Images and suffering: Consider this image of a dingy crowded with people. Some of the people have life jackets, some do not. There is no caption, but a visual conditioning from the global media machinery steers the viewer towards the conclusion that these are migrants and refugees likely crossing the Mediterranean. Photographs like this are reproduced so frequently, providing visual accompaniment to articles such as Aljazeera’s piece on “Five EU countries agree new deal for migrants rescued at sea.” The text does not deal with the group of people pictured, but with the policies of neighbouring countries in dealing with people “like these.” Thus, the people in the photograph become illustrations of a reality that exceeds their particular circumstances. As such, this image becomes part of the documentation of a phenomenon that cannot be described as a crisis or an event that will pass, but as a powerful discourse utilizing metaphors of flooding and surging—an ongoing condition of global capitalism in a post-colonial world. Photographs of crisis and suffering can become signposts of our accepted reality. And yet, photographs and film footage can act as calls to arms against forms of oppression. Think no further than footage of police murders in the United States. We need to consider how such a photograph can at once be a representation of an accepted reality and a call to action, and to what extent we are in control of how we see things.

For decades, a global media machinery has familiarised the world with dystopic scenes from various parts of the world. From factory workers in toxic conditions in South East Asia to waste pickers in sprawling African metropolises: the specificity is not even important  in much of the media messaging as Dhaka can be replaced with Delhi, Nairobi with Lagos. Many millions of people live these realities and have no need to encounter images of suffering to understand suffering, and yet many millions of people only come to know of these realities through images. But the effect of this ‘knowledge’ is questionable. Susan Sontag is sceptical about the transition from the act of looking to that of doing. We know the things we know about the suffering in the world and continue to recreate the systems that create these conditions, partly because photographs can desensitise us to the pain of others and act as a political anaesthetic. Sontag argues that sympathy is a dangerous emotion when looking at a photograph. We imagine that by feeling sad or bad on behalf of the suffering we witness, we have paid our emotional and psychological debt (2003: 92). If we were to resist this false absolution, Sontag argues, and set aside sympathy, we might allow ourselves the uncomfortable “reflection on how our privileges are located on the same map of their suffering, and may – in ways we may prefer not to imagine – be linked to their suffering, as the wealth of some may imply the destitution of others” (2003: 92). If we view suffering with sympathy, rather than empathy or outrage or shame, we can maintain distance between ourselves, our worlds and ‘their’ worlds.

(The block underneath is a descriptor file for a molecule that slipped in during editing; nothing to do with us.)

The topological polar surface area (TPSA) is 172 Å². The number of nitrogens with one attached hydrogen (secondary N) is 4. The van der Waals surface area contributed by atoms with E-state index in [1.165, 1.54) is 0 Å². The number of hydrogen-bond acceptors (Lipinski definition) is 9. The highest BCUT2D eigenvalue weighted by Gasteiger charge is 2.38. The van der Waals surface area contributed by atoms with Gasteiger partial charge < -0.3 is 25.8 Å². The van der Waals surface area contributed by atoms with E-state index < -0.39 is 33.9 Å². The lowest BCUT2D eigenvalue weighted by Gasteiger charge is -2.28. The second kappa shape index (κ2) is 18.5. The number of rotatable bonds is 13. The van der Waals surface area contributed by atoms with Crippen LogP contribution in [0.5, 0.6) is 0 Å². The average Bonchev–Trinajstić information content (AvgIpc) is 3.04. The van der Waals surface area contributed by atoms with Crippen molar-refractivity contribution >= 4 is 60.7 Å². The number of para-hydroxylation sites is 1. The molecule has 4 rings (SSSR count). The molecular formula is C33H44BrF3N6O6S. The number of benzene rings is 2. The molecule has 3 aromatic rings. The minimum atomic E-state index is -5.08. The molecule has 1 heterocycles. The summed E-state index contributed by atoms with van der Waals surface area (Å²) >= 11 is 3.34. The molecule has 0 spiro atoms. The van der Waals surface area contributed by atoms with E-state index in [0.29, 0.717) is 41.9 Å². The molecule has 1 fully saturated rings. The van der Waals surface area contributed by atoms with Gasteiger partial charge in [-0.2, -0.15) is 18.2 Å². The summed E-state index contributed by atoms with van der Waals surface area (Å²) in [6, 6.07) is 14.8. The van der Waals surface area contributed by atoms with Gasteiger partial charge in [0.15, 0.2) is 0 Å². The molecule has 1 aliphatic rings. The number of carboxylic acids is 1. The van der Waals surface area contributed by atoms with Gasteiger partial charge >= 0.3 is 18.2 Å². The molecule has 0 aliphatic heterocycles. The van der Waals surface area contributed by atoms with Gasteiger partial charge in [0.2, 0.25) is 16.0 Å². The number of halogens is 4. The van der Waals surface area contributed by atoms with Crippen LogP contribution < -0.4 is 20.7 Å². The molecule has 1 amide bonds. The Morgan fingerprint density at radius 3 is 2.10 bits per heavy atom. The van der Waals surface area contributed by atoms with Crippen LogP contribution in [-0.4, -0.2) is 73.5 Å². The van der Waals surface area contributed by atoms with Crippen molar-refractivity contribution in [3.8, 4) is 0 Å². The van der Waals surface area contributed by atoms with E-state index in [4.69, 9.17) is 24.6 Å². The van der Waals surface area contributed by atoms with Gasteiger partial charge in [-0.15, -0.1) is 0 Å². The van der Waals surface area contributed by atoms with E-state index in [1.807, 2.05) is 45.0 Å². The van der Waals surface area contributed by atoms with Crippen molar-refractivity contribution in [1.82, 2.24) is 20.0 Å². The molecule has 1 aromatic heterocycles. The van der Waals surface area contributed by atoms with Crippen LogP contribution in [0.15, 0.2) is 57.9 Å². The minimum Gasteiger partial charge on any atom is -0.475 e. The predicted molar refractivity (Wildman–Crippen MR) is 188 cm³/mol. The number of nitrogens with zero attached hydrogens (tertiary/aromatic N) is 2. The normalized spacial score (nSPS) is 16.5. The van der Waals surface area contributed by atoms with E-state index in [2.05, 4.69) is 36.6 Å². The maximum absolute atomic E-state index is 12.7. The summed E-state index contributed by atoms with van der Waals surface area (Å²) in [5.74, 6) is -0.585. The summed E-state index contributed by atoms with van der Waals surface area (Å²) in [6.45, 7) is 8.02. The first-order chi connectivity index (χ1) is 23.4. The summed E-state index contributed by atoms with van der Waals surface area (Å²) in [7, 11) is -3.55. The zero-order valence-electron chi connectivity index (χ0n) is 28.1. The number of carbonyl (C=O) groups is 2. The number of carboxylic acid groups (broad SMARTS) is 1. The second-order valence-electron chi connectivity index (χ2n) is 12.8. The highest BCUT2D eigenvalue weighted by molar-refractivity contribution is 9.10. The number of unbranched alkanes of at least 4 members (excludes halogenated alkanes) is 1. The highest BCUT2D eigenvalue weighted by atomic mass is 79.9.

Informed by Sontag’s famous critique of the social effect of photography, I propose that images of human suffering have become part of the fabric of a collective understanding of the condition of late global capitalism. Much like jellyfish swarms act as metaphors for the world of homogeneity propagated by our current operating system. The legibility of these image types suggests a nihilistic acceptance of moral emptiness has come to typify the inward-looking logic of what many have termed ‘late capitalism’. Francis Fukuyama famously penned the notion of Berlin wall’s fall as the ‘end of History’ and the triumph of capitalism and free market over communism. It was an argument that expressed the teleological nature of the ideology of capitalism: the system is doomed, it will lead us to disaster, but we have absolutely choice because no alternative exists. Within this logic, this unacceptable state of affairs is acceptable as long as the inequality can somehow be externalised. This is where images can be of service, and where images can be disruptive.

Images, ideology and inequality: Ideology operates most effectively when it is disguised as people’s autonomous perspectives. As many social media theorists have suggested, in the age of surveillance capitalism, the consumption and production of images has become an intimate and yet public act. This is ideal ground for dominant ideologies like nationalism, to take root, and manifest the political in the personal. And yet, the very space of image consumption and production is animated by tensions and forms of resistance. In the first quarter of 2020, the WHO announced that more than half of the worlds’ population was under orders to remain at home.The unprecedented call for seclusion and withdrawal from public life made on billions of people across the world caused them to rely primarily on images to tell us about the ‘reality’ out there beyond their immediate spheres.. I saw viral videos of urban Italians pictured on their webcams while in lockdown isolation, speaking to the global online collective as a glimpse of our very own future. Never before had I thought a teacher in Milan would feel like such kin, never before had the simple fact of having a home to shut myself up in in seemed like such an immeasurable and unjustifiable privilege in my own city. It was a moment that rendered the world’s interconnectedness and inequality more visible than ever before. The idea of an interconnected world: of privilege and suffering as two sides of one economic system, is one that various activists, vulnerable communities and thinkers around the world have been talking about for decades – whether in relation to systemic racism, the flaws in the concepts of human rights or climate change. The reality of interconnectedness has been difficult to see partly because our dominant visual frameworks have been informed by powerful ideological forces that re-instate politically useful notions like nation state, citizenship, foreigners, poor, rich, developed, undeveloped, backwards, futuristic.